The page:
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Marriage Rate at Record Low

Average age of first-time brides and grooms rises six years since 1960
  • January 23 2012

Fewer wedding bells are ringing. Barely half of all American adults are currently married, a record low, and those that are getting hitched are doing it at an older age.

According to U.S. Census data, the overall percentage of adults who were married declined to 54.1 percent in 2010 from 57.3 percent in 2000. To put the number in greater context, in 1960, 72 percent of adults were married. Separate Census data analysis from the Pew Research Foundation found that the number of new marriages in the U.S. declined by 5 percent between 2009 and 2010, a sharp one-year drop

As the marriage rate has declined, the age of first-time brides and grooms has increased. In 2010, the median age at first marriage increased to 28.2 for men and 26.1 for from 26.8 and 25.1 in 2000, according to the U.S. Census Bureau. In 1960, the first-time marriage ages were 22.8 for men and 20.3 for women.

According to Pew, the declines have occurred among all age groups, but are most dramatic among young adults. Today, just 20 percent of adults ages 18 to 29 are married, compared with 59 percent in 1960. And while just more than half of adults are currently married, a higher share—72 percent—have been married at least once. But this “ever married share” is still sizably lower than the 85 percent rate from 1960.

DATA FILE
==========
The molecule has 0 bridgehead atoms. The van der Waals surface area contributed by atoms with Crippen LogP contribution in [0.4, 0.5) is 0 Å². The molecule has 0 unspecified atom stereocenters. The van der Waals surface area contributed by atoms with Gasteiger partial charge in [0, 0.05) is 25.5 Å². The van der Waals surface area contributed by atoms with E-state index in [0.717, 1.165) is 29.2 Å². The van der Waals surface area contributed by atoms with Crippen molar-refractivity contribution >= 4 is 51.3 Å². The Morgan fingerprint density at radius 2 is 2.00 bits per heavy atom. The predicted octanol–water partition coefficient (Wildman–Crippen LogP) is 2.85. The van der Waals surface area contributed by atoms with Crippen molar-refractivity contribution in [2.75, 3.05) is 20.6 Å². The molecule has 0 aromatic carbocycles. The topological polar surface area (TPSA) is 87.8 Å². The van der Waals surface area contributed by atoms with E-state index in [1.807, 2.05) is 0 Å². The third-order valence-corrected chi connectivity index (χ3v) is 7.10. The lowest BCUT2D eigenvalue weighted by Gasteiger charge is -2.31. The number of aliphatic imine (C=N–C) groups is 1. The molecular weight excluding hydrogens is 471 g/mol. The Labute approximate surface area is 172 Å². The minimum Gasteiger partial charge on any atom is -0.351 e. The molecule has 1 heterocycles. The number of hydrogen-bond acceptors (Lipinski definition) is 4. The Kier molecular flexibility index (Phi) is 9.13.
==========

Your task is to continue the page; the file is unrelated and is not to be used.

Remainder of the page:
Pew researchers have found that public attitudes about marriage are mixed. A 2010 Pew survey indicated that four-in-ten Americans say marriage is becoming obsolete. Still, the same survey found that most people who have never married (61 percent) would like to someday.

While the Pew analysis did not pinpoint the reasons for the decline in the marriage rate, it did indicate that it has declined far less for adults with college educations than among the less educated. “Some of the increase in the median age at first marriage over the long term can be explained by the rising share of young adults enrolled in college, who have tended to marry later in life,” the Pew paper notes. “Recently, there are indications that adults who are not college graduates also are marrying later.”

 

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